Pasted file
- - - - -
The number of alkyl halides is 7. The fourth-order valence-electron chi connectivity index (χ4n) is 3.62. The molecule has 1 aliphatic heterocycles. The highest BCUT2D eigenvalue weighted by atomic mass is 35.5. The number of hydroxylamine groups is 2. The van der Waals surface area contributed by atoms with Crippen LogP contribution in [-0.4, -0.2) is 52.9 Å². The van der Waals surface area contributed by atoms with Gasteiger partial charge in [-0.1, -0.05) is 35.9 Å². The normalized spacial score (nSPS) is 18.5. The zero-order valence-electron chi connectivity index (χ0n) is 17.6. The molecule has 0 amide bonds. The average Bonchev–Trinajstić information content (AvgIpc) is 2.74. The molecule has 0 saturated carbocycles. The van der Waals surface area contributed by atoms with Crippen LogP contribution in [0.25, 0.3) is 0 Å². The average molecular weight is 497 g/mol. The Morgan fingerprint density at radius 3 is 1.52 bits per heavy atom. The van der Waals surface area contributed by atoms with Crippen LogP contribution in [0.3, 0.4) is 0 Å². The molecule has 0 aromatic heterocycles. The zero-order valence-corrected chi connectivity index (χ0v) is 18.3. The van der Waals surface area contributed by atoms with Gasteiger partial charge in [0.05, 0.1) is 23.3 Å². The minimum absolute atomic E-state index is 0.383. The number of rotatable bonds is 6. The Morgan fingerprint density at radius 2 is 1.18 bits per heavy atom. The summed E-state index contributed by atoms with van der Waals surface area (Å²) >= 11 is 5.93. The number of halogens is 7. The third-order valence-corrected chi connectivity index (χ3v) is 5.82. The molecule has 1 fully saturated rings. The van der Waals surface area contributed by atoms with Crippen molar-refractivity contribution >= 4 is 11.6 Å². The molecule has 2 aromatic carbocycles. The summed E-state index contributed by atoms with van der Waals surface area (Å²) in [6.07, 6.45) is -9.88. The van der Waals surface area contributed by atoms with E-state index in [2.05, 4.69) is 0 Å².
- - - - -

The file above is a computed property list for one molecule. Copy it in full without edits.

The number of alkyl halides is 7. The fourth-order valence-electron chi connectivity index (χ4n) is 3.62. The molecule has 1 aliphatic heterocycles. The highest BCUT2D eigenvalue weighted by atomic mass is 35.5. The number of hydroxylamine groups is 2. The van der Waals surface area contributed by atoms with Crippen LogP contribution in [-0.4, -0.2) is 52.9 Å². The van der Waals surface area contributed by atoms with Gasteiger partial charge in [-0.1, -0.05) is 35.9 Å². The normalized spacial score (nSPS) is 18.5. The zero-order valence-electron chi connectivity index (χ0n) is 17.6. The molecule has 0 amide bonds. The average Bonchev–Trinajstić information content (AvgIpc) is 2.74. The molecule has 0 saturated carbocycles. The van der Waals surface area contributed by atoms with Crippen LogP contribution in [0.25, 0.3) is 0 Å². The average molecular weight is 497 g/mol. The Morgan fingerprint density at radius 3 is 1.52 bits per heavy atom. The van der Waals surface area contributed by atoms with Crippen LogP contribution in [0.3, 0.4) is 0 Å². The molecule has 0 aromatic heterocycles. The zero-order valence-corrected chi connectivity index (χ0v) is 18.3. The van der Waals surface area contributed by atoms with Gasteiger partial charge in [0.05, 0.1) is 23.3 Å². The minimum absolute atomic E-state index is 0.383. The number of rotatable bonds is 6. The Morgan fingerprint density at radius 2 is 1.18 bits per heavy atom. The summed E-state index contributed by atoms with van der Waals surface area (Å²) >= 11 is 5.93. The number of halogens is 7. The third-order valence-corrected chi connectivity index (χ3v) is 5.82. The molecule has 1 fully saturated rings. The van der Waals surface area contributed by atoms with Crippen molar-refractivity contribution >= 4 is 11.6 Å². The molecule has 2 aromatic carbocycles. The summed E-state index contributed by atoms with van der Waals surface area (Å²) in [6.07, 6.45) is -9.88. The van der Waals surface area contributed by atoms with E-state index in [2.05, 4.69) is 0 Å².